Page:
The demand for ever-smaller and higher-performance multi-GHz components is driving the development of RF-MEMS technology. RF-MEMS devices are being developed to help address challenges such as very low end-to-end latency, expected to drop from 5 ms in 5G to 1 ms in 6G, plus the demand for shrinking massive MIMO (mMIMO) technology into large intelligent surface antenna (LISA) technology. LISA will use RF-MEMS technology in a two-dimensional artificial structure with a large number of individually-controlled reflective-surface/antenna elements to enable mMIMO capability to fit into smaller systems operating in the 30 to 300 GHz range for critical applications such as vehicle-to-vehicle communications, remote surgery, and massive machine-to-machine communications in Industry 4.0.
pMUTs and the metaverse
Haptic feedback uses force, an electric signal, or acoustic pressure to create a tactile sensation. Air-coupled ultrasonic transducers are used in current designs, but they are too bulky for widespread adoption. Instead, piezoelectric micromachined ultrasonic transducers (pMUTs) are being developed. pMUTs will have the same 40 kHz resonant frequency as today’s air-coupled ultrasonic transducers, but are much smaller, with low power consumption. Lead zirconate titanate (PZT) is used as the piezoelectric layer and is deposited using RF sputtering. The resonant cavity is formed by using deep reactive ion etching to release a circular membrane. These pMUTs are intended to be used in large arrays (Figure 4). A single pMUT can produce an acoustic pressure of 0.227 Pa when driven with 70 V peak-to-peak.
Haptic feedback is not the only potential application for pMUTs in the Metaverse. With appropriate modifications to the design, pMUTs are expected to be used for levitation, particle manipulation, and photoacoustic imaging. Earlier efforts to develop pMUTs used polyvinylidene fluoride (PVDF) as the piezoelectric layer. The piezoelectric coefficient of PVDF proved to be too low to generate the needed acoustic pressure to create an ultrasound-based tactile effect. PZT has the required piezoelectric coefficient and can be fabricated into pMUTs suitable for integration into portable devices using existing production equipment.
bioMEMS, μMS, and CMUTs
Microfluidics and bioMEMS devices are being used for a range of medical applications, including sample preparation, DNA extraction, amplification, and identification, plus implanted and transdermal bioMEMS devices that can be remotely configured to automate and control drug delivery using micro-needles, MEMS reservoirs, micro-pumps, and actuators.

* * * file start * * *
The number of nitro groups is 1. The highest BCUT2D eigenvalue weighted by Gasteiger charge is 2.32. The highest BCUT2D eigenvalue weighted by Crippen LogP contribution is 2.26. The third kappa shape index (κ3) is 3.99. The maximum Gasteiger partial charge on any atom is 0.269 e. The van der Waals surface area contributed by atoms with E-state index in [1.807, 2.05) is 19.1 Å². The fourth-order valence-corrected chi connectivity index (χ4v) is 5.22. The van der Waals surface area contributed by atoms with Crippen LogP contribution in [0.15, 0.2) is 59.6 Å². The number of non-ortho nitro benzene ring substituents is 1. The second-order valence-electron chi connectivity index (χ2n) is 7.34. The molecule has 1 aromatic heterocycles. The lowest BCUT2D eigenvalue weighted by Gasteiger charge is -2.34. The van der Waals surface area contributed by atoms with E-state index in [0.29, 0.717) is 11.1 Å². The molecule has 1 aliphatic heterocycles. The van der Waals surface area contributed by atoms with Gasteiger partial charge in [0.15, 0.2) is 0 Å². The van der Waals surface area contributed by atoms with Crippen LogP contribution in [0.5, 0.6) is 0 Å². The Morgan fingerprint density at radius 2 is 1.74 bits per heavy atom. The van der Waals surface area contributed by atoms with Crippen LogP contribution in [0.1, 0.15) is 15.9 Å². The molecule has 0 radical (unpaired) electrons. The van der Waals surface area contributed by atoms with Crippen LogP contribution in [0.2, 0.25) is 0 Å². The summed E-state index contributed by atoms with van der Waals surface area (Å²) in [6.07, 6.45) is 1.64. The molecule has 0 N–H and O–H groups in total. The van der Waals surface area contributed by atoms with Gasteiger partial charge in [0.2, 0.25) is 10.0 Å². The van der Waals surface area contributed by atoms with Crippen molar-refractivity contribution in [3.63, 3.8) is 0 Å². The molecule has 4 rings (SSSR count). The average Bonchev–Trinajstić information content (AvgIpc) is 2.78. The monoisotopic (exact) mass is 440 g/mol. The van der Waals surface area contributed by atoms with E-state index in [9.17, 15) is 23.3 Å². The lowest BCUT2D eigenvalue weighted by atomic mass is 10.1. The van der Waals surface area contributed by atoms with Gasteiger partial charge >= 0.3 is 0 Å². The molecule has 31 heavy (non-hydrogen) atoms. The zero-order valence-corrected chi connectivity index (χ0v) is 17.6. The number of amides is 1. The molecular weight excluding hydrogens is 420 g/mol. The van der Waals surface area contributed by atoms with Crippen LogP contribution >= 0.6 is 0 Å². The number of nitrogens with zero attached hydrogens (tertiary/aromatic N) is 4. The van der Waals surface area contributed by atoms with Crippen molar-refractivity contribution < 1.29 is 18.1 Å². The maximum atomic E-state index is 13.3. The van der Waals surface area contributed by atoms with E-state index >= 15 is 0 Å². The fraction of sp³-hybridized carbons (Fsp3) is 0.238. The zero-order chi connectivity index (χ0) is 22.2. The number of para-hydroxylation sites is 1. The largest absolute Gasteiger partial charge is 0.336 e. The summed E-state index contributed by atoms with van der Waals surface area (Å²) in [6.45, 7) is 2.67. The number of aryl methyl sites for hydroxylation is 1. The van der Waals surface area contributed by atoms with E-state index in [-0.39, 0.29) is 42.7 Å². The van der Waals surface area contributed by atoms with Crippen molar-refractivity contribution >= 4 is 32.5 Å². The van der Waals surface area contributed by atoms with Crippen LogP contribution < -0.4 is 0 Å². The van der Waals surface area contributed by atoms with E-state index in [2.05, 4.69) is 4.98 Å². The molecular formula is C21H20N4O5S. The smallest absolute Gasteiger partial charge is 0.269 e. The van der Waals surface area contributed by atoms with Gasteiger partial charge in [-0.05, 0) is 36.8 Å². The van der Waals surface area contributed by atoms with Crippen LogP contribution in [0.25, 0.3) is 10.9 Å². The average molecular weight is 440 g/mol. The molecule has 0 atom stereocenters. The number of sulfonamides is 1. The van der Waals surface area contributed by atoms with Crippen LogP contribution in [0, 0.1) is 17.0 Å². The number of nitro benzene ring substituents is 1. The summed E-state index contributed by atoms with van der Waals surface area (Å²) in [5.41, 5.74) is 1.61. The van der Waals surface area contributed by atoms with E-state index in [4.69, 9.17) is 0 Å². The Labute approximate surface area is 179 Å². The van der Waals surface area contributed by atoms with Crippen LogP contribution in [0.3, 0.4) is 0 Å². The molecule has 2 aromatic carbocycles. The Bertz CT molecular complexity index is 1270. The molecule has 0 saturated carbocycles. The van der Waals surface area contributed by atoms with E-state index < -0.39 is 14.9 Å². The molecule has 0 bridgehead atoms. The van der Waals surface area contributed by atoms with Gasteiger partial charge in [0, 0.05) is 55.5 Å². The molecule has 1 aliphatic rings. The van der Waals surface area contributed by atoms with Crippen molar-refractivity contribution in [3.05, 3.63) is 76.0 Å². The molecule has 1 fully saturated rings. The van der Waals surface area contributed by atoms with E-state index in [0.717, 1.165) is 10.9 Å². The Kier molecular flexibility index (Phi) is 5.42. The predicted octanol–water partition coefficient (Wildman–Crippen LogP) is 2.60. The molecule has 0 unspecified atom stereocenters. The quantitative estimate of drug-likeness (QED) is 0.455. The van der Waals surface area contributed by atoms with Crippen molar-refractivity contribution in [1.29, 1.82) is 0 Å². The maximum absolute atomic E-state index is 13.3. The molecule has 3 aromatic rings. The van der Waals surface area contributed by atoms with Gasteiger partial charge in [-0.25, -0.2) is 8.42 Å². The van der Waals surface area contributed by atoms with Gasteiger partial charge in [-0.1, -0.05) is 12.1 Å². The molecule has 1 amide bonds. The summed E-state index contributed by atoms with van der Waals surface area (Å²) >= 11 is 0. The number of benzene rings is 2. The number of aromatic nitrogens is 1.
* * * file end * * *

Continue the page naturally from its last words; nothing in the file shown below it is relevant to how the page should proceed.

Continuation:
Micromagnetic stimulation (μMS) uses implanted MEMS microcoils to produce a magnetic field for localized transcranial magnetic stimulation (TMS). MEMS coils are small enough to be directly implanted into the brain. They are expected to facilitate confined activation of narrow regions of the brain and enable a micromagnetic stimulation inductor for neural prosthetics.
Capacitive micromachined ultrasonic transducers (CMUTs) have been developed to augment and replace today’s PZT-based transducers. CMUTs fabricated on CMOS wafers (CMUT-on-CMOS) enable larger bandwidths, fabrication of large arrays with integrated drivers, and enable high volume ultrasound transducer production with lower costs (Figure 5). CMUT-on-CMOS is a high frequency (1 to 50 MHz) ultrasonic technology and is enabling high-resolution 3D medical imaging and the development of ultra-small imagers that can fit inside a catheter.
MEMS is an established technology that operates using fundamentally different mechanisms compared with conventional mechanical devices and molecular-sized devices. MEMS devices are already widely dispersed in communications, transportation, military, industrial, and consumer applications. The technology is continuing to advance for emerging applications in power conversion, the metaverse, 6G telephony, and advanced medical diagnostics and therapeutics.
Capacitive micromachined ultrasonic transducers, Philips Engineering Solutions
Exploitation of response surface method for the optimization of RF‑MEMS reconfgurable devices in view of future beyond‑5G, 6G and super‑IoT applications, Nature Scientific Reports
Investigation of Achieving Ultrasonic Haptic Feedback Using Piezoelectric Micromachined Ultrasonic Transducer, MDPI electronics
Microelectromechanical systems, Wikipedia
MEMS inductor fabrication and emerging applications in power electronics and neurotechnologies, Microsystems and Nanoengineering